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May 8, 2011 / jwaxo

Pokémon Red (Mother’s Day)

Things that are close are more pixelated! Not that you can tell in my drawing style.

It’s really kind of funny how these blog posts kind of meld into each other. I mean, last week I mentioned how Mount Moon makes me think of Mother’s Day, and now, look at the calendar! Mother’s Day.

Mother’s Day.

The phrase carries a sort of weight with it in our family. Not because every Mother’s Day something horrific happens, no. But because, if you say it without context, you aren’t talking about the holiday, but about a very specific Mother’s Day.

It was the year that we forgot Mother’s Day.

Not all of “us” forgot it, of course. My dad probably remembered. My mom, of course, remembered. Heck, in the week leading up to Mother’s Day, our schools helped us remember. I even had a bag of stupid little crafts that my fifth grade class had made.

It’s just, you know, my two siblings and I managed to all forget on that one morning.

I’m not sure when it came out that we had all forgotten. It wasn’t right away. I remember, that Sunday morning, having my mom give me the Sunday comics, as she often did, and I happily read them while chowing down my cereal, probably glazing right over any of the Mother’s Day jokes. The priest’s homily at church possibly had something to do with the date (as they often do), but I sure don’t remember that. All I really remember is that we were all in the minivan, driving to the high school that my brother would attend the next year, all of us ready to see a special Mother’s Day production of Bye Bye, Birdie. We were sitting, going to the play, when the truth came out: we had all forgotten.

Of course, I could hardly be blamed. Pokémon Red was freshly placed in my GameBoy.

There could have been a hurricane in there.

Really, I was almost a year behind the Pokémon craze, but it didn’t hit my school until December or so. I still remember my first encounter with the very concept of Pokémon: I was sitting in class, and there were a bunch of kids clustered around a little instruction manual, arguing over which starter was the best to go with. I had no idea, but it was pretty clear that the green one looked the doofiest.

Before I knew it, the little monsters were everywhere. The weird kid was drawing them on his notebook, the cool rich kids were hooking up their GameBoys in the playground, and discussions were running rampant everywhere. Who was the best starter? Where can you catch a Pikachu? When should you evolve things?

I had no idea what was going on or what I was in for, but I figured it looked interesting. As was usually the case, I whipped out some of my saved up money and found that Walmart didn’t have the blue version, but they did have red.

And, as I often am in these posts, I was blown away.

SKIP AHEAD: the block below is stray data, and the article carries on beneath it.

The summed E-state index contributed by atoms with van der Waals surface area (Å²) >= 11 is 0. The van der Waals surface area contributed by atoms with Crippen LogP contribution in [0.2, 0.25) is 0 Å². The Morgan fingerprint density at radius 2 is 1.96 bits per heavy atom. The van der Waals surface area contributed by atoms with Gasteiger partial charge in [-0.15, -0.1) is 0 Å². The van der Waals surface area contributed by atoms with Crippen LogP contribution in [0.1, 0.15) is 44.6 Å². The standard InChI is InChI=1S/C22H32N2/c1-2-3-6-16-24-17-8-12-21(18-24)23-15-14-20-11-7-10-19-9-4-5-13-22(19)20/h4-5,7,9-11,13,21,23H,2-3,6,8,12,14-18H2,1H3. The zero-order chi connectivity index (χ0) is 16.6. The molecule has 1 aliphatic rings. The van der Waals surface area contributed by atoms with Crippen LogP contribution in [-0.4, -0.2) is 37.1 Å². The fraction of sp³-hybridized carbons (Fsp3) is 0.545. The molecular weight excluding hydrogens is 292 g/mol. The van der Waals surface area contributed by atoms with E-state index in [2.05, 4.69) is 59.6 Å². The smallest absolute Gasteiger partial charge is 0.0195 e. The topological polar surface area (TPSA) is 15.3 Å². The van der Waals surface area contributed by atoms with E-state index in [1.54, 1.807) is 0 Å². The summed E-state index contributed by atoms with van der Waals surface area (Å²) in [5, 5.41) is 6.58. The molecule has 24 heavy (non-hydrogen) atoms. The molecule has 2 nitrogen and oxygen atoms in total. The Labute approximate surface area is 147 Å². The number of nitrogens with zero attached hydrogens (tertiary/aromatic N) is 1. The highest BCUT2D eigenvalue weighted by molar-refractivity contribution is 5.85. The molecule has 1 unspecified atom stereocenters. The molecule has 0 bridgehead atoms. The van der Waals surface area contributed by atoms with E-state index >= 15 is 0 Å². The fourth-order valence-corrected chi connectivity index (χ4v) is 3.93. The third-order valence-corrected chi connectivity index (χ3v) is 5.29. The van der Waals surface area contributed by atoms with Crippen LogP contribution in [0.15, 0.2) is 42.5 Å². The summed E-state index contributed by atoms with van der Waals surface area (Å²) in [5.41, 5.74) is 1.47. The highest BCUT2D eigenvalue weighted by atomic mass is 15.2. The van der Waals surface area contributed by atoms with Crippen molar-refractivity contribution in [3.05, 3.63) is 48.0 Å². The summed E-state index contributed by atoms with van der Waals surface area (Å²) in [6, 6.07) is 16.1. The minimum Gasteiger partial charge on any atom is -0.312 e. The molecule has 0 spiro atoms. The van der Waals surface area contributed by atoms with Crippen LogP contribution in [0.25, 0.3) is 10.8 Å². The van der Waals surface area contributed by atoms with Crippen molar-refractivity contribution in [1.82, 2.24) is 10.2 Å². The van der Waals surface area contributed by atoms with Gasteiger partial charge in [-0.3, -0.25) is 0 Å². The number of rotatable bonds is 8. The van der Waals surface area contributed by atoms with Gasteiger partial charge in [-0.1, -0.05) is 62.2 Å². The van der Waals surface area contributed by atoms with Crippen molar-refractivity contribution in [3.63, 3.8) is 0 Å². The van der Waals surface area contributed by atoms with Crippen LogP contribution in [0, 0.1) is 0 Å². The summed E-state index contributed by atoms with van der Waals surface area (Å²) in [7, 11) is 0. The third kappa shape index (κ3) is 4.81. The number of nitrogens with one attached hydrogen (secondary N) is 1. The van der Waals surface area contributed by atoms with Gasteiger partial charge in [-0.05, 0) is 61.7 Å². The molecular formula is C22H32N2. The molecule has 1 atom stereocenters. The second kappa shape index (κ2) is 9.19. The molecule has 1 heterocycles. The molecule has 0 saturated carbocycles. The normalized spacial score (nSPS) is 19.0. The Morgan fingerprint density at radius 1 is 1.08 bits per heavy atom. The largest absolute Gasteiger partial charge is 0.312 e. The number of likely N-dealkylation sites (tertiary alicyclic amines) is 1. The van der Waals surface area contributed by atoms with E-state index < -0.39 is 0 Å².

First of all, let’s look at the new things that Pokémon introduced American kids to, assuming they played about the same games I did when growing up:

  • Turn-based combat, a concept previously rejected by my brother and I beforehand
  • A leveling system, and one that was quite robust, too: do you train your Pokémon evenly, or do you level up the strong ones?
  • Ridiculously deep strategy, if you care to think about it too much
  • All of the trappings of the typical Japanese role-playing game: hitpoints, ability points, XP, movesets, random encounters, status effects, and different potions to fix everything ever
  • The ability to trade and collect and fight with your friends like you never could before

And man, if that doofy green one didn’t rock the first couple gym leaders.

I’m still not clear on why the Pokémon series swept the world with such fervor, but it was so fun and endearing that the series continues on today, and those of us that grew up with it still snatch up the latest version with no embarrassment. And I’ll be darned if I didn’t get caught up in it, as well. When I eventually learned HTML, during the summer of sixth grade, the first website that I made was full of .gifs and sound bytes from the cartoon.

And, really, Mount Moon is one of the lamest, most difficult parts of the game. It’s a huge long cave, full of hikers and scientists that want to battle you, you get attacked by a Zubat every three steps… of course I was distracted! It only makes sense!

Still not a good excuse, I suppose. Mom was more than a little upset. As she pointed out, it made sense to be annoyed about it. After all, it’s a holiday that we all knew about and all celebrated every year, and had even planned things for, but we managed to forget that it was supposed to be special for her.

It was easy for me to forget. Again: Pokémon Red. Really. Should say enough.

We eventually managed to cheer her up with sickeningly sweet apologies. While mom sulked, I gathered up my stupid fifth grade crafts, my sister wrote “We Love Our Mom!” on the back fence with the hose, and my brother crafted the coup de grace: a gigantic key fob, consisting of a piece of wood shaped like a heart with “WE LOVE YOU” burned into it. The thing is huge, by the way, and my dad still uses it to keep his bike lock key.

Of course, these sad attempts all worked perfectly, and we all lived on to be happy, wonderful people.

Just, you know. We won’t forget.

Never. Again.

So happy Mother’s Day!

Addendum: my mom would like me to add that we also made her a very heartfelt peanut butter and marshmallow-creme sandwich, just going to show that these things have silly impact. Seriously, a sandwich. We are the worst kids at making things up to their mom ever.


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